The Rich Meteorology of Jezero Crater Over the First 250 Sols of Perseverance on Mars
January 19, 2023
NASA’s Mars Sample Return mission will send two fetch helicopter drones that will pick up the sample tubes Perseverance leaves behind. MEDA is providing invaluable info about the density and turbulence of the martian atmosphere that will be used for the design and operations of future drones. Credit: NASA/JPL-Caltech/MSSS.
A recent study published in Nature Geoscience shows the most relevant results obtained from the Mars Environmental Dynamics Analyzer (MEDA)—onboard NASA’s Mars 2020 mission—during the first 250 sols (a sol is one martian day, slightly longer than one day on Earth) of the mission. Specifically, the authors determine, for the first time, the surface radiative budget on Mars using in situ measurements, which is fundamental to validate and improve predictive capabilities of numerical models.
MEDA is the most sophisticated and capable weather station ever sent to another planet. MEDA’s main goal within the mission is to enable future human exploration. To achieve this goal, MEDA is taking surface weather measurements to validate atmospheric predictive models, and to understand the effects of airborne dust on the operation of surface assets and human health.
"The data that MEDA is logging will undoubtedly help engineers to design future missions, prepare astronauts, and devise habitats to cope with the harsh martian conditions. With MEDA, we have been able to observe for the first time halos on another planet, study in detail the properties of clouds and dust in suspension, validate orbital data, and study wind patterns,” says José Antonio Rodríguez-Manfredi, lead author of the study. “In short, our instrument allows us to characterize physical processes in the atmosphere from local to global scales, resulting in a better understanding of martian atmospheric dynamics."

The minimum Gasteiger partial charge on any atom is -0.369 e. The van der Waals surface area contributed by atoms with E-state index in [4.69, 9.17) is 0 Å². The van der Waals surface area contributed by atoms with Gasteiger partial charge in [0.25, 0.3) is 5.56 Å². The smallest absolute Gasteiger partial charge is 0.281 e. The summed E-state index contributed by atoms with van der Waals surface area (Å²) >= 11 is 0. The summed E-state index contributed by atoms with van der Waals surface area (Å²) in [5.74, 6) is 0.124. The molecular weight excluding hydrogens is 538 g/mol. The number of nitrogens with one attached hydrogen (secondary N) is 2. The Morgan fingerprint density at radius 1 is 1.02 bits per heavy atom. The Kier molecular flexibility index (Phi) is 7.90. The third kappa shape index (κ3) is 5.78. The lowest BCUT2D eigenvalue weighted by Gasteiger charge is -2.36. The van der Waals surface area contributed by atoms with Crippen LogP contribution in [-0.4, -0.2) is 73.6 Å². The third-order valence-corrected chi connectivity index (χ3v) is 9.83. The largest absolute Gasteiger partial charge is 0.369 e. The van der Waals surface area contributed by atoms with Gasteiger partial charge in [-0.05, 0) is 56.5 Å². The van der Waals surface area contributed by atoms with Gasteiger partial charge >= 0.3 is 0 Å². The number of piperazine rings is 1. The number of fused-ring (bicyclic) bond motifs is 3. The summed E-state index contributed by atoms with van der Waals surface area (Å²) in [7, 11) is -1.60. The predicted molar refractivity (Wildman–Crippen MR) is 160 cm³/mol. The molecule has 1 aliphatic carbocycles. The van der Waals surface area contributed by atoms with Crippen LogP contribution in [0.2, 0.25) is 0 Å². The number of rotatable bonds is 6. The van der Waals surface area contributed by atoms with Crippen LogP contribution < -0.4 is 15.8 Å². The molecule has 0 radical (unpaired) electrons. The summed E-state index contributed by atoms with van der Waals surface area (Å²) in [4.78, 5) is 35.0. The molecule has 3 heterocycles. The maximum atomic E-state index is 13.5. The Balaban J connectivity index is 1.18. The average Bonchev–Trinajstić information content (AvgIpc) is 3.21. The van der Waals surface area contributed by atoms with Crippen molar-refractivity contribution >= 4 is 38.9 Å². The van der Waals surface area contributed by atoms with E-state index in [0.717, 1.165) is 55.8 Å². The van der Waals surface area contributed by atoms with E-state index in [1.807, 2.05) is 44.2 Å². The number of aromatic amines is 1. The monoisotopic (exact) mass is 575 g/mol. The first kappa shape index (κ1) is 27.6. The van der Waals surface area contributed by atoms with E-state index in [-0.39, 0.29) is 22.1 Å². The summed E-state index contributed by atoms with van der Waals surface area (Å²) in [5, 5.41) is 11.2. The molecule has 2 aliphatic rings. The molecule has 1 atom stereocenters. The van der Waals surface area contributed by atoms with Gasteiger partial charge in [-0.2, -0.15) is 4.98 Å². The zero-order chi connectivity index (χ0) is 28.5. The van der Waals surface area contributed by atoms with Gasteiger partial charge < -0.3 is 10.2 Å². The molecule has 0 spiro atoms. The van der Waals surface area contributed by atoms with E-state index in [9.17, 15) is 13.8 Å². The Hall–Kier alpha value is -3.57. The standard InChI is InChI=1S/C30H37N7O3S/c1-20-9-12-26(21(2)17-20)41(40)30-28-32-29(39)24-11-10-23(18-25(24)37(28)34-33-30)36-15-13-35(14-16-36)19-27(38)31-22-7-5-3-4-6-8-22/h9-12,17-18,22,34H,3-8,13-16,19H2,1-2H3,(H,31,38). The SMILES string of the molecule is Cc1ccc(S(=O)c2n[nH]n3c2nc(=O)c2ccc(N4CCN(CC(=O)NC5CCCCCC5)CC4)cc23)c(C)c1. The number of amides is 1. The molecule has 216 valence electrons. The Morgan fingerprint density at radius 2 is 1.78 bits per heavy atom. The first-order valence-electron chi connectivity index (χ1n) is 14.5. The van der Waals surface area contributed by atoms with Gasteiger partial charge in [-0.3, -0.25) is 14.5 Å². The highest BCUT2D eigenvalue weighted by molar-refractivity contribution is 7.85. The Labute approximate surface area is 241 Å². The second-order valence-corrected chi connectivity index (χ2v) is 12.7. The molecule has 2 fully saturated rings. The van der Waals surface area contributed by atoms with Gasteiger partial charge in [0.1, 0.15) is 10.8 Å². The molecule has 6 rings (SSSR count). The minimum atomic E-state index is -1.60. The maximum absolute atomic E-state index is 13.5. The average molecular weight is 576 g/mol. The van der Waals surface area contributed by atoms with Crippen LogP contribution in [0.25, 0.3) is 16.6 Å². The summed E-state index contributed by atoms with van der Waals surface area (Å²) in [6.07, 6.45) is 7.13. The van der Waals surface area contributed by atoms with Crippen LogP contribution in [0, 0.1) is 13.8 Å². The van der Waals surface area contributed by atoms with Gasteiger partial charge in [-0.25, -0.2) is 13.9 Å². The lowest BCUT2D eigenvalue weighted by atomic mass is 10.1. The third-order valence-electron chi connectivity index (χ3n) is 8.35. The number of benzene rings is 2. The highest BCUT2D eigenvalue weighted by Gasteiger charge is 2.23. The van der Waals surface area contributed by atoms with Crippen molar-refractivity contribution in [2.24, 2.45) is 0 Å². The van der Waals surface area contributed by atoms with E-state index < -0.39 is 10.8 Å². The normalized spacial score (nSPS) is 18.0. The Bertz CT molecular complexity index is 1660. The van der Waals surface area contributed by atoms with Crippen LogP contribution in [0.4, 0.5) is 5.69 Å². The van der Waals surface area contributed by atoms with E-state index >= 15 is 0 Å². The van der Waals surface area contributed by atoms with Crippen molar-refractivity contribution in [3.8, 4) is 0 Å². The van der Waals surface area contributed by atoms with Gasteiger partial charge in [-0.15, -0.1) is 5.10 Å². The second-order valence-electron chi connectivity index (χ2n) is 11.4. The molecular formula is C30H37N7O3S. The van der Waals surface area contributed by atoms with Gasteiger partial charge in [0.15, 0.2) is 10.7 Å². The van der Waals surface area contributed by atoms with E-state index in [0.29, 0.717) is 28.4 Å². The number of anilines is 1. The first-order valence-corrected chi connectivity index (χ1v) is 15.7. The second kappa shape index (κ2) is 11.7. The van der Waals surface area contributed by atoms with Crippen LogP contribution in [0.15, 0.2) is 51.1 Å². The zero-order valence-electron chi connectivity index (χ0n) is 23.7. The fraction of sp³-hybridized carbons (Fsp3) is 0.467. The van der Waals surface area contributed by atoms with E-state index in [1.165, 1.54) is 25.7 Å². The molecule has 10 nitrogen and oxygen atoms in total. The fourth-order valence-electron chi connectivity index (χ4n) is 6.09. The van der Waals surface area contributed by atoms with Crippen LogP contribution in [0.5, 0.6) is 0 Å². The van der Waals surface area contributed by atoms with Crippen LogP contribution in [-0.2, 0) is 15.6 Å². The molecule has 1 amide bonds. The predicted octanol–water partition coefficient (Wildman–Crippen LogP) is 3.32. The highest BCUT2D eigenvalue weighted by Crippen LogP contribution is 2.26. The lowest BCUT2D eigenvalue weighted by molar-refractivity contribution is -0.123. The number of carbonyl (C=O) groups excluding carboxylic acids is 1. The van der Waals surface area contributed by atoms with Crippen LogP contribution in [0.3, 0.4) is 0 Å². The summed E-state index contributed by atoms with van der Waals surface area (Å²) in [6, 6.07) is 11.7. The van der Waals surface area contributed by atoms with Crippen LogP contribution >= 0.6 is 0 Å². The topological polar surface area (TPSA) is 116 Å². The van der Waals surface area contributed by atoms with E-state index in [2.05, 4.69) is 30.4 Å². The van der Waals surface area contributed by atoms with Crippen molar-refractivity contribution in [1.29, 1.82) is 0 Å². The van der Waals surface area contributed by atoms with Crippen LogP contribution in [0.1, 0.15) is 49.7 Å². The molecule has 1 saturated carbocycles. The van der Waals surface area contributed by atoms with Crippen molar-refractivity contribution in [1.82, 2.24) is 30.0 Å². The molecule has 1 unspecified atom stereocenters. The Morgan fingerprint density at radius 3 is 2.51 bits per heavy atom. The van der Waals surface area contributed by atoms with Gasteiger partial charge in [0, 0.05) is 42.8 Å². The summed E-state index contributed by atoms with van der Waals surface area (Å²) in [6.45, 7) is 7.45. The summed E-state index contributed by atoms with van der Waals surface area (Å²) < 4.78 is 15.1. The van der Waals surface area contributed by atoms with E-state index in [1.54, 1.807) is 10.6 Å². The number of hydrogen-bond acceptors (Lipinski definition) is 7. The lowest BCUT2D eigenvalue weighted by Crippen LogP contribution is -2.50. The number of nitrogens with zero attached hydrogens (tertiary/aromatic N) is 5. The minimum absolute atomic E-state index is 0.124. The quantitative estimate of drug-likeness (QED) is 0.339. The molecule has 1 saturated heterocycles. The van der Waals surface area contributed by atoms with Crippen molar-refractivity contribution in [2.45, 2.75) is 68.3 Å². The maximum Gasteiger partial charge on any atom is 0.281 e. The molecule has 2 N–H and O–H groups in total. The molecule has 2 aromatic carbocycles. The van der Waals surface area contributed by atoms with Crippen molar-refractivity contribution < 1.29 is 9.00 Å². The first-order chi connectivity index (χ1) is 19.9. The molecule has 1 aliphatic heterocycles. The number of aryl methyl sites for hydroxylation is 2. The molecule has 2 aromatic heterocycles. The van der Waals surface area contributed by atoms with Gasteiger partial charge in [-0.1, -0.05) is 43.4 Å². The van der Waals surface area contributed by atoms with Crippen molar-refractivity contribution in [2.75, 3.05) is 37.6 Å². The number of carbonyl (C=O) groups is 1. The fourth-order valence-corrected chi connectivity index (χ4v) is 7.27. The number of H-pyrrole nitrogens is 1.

Moreover, the authors calculate the atmospheric dust content and thermal profiles during day and night, complementing and extending daytime measurements from previous surface-based and orbital missions. These measurements are vital in supporting flights of Ingenuity (the helicopter on board the Mars 2020 mission) and to prepare flights for the two sample recovery helicopters considered for the Mars Sample Return mission.
An important objective of MEDA is to validate satellite measurements of surface properties such as thermal inertia, which modulates the amount of energy flux that is transported into the subsurface and thus determines surface and shallow subsurface temperatures, and albedo, which represents the fraction of incident illumination reflected by the surface. Since MEDA’s field of view is at least 2000 times smaller than that of satellites, local values measured by MEDA show a much larger range of variation compared to orbital estimations. However, there is an excellent agreement between MEDA and orbiters when averages over Perseverance’s traverse are considered. Therefore, MEDA is providing ground truth to orbiters but also unveiling important heterogeneities at local scales.
The reflective properties of Jezero Crater’s floor—the landing site of the Mars 2020 mission—are strongly non-isotropic. That is, the solar illumination is not scattered equally in all directions. Like on dry surfaces of Earth’s deserts, the martian surface reflects more light at dawn and dusk than near noon. This is important for improving predictive capabilities of numerical models, which do not incorporate variations in the reflective properties of the surface in diurnal timescales.
“The MEDA weather station is proving instrumental for the Mars 2020 mission,” says Germán Martínez, USRA scientist at the Lunar and Planetary Institute, coauthor of the investigation, and co-lead of the Mars 2020 Atmospheric Working Group. “MEDA is paving the way for the coming Mars Sample Return mission.”